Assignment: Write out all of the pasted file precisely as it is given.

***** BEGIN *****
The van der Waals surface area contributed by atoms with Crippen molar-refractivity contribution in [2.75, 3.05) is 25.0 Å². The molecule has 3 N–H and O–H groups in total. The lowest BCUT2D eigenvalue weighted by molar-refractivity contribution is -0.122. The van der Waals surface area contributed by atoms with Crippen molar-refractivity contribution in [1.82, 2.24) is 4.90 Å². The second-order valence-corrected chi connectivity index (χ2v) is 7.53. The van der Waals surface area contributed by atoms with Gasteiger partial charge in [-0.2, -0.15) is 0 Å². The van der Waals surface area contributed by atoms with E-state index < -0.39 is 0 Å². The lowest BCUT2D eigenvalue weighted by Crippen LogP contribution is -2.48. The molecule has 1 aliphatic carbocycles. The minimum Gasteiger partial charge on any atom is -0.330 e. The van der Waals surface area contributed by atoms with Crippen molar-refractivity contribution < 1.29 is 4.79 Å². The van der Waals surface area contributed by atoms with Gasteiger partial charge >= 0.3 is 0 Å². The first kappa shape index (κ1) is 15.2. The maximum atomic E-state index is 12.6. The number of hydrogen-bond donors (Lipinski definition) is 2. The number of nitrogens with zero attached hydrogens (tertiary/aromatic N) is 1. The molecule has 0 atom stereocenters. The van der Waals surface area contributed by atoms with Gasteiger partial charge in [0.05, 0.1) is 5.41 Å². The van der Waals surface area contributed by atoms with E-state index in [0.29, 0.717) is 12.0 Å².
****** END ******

The van der Waals surface area contributed by atoms with Crippen molar-refractivity contribution in [2.75, 3.05) is 25.0 Å². The molecule has 3 N–H and O–H groups in total. The lowest BCUT2D eigenvalue weighted by molar-refractivity contribution is -0.122. The van der Waals surface area contributed by atoms with Crippen molar-refractivity contribution in [1.82, 2.24) is 4.90 Å². The second-order valence-corrected chi connectivity index (χ2v) is 7.53. The van der Waals surface area contributed by atoms with Gasteiger partial charge in [-0.2, -0.15) is 0 Å². The van der Waals surface area contributed by atoms with E-state index < -0.39 is 0 Å². The lowest BCUT2D eigenvalue weighted by Crippen LogP contribution is -2.48. The molecule has 1 aliphatic carbocycles. The minimum Gasteiger partial charge on any atom is -0.330 e. The van der Waals surface area contributed by atoms with Crippen molar-refractivity contribution < 1.29 is 4.79 Å². The van der Waals surface area contributed by atoms with Gasteiger partial charge >= 0.3 is 0 Å². The first kappa shape index (κ1) is 15.2. The maximum atomic E-state index is 12.6. The number of hydrogen-bond donors (Lipinski definition) is 2. The number of nitrogens with zero attached hydrogens (tertiary/aromatic N) is 1. The molecule has 0 atom stereocenters. The van der Waals surface area contributed by atoms with Gasteiger partial charge in [0.05, 0.1) is 5.41 Å². The van der Waals surface area contributed by atoms with E-state index in [0.29, 0.717) is 12.0 Å².